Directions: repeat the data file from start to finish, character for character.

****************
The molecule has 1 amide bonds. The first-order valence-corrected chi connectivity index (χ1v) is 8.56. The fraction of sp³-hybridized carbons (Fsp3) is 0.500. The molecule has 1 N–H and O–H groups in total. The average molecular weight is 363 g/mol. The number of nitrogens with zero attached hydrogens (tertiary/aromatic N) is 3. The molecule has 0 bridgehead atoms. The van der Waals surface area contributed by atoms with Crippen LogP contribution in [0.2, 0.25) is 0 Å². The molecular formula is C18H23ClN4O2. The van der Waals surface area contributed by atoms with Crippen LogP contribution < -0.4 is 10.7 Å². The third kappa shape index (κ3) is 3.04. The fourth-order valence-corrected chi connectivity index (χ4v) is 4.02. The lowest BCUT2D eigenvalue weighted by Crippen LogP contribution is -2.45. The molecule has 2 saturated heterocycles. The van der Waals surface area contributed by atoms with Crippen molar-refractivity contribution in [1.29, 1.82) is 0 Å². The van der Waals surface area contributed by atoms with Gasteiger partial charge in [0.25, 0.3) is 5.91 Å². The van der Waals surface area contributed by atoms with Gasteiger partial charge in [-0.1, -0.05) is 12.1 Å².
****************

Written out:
The molecule has 1 amide bonds. The first-order valence-corrected chi connectivity index (χ1v) is 8.56. The fraction of sp³-hybridized carbons (Fsp3) is 0.500. The molecule has 1 N–H and O–H groups in total. The average molecular weight is 363 g/mol. The number of nitrogens with zero attached hydrogens (tertiary/aromatic N) is 3. The molecule has 0 bridgehead atoms. The van der Waals surface area contributed by atoms with Crippen LogP contribution in [0.2, 0.25) is 0 Å². The molecular formula is C18H23ClN4O2. The van der Waals surface area contributed by atoms with Crippen LogP contribution < -0.4 is 10.7 Å². The third kappa shape index (κ3) is 3.04. The fourth-order valence-corrected chi connectivity index (χ4v) is 4.02. The lowest BCUT2D eigenvalue weighted by Crippen LogP contribution is -2.45. The molecule has 2 saturated heterocycles. The van der Waals surface area contributed by atoms with Crippen molar-refractivity contribution in [1.29, 1.82) is 0 Å². The van der Waals surface area contributed by atoms with Gasteiger partial charge in [0.25, 0.3) is 5.91 Å². The van der Waals surface area contributed by atoms with Gasteiger partial charge in [-0.1, -0.05) is 12.1 Å².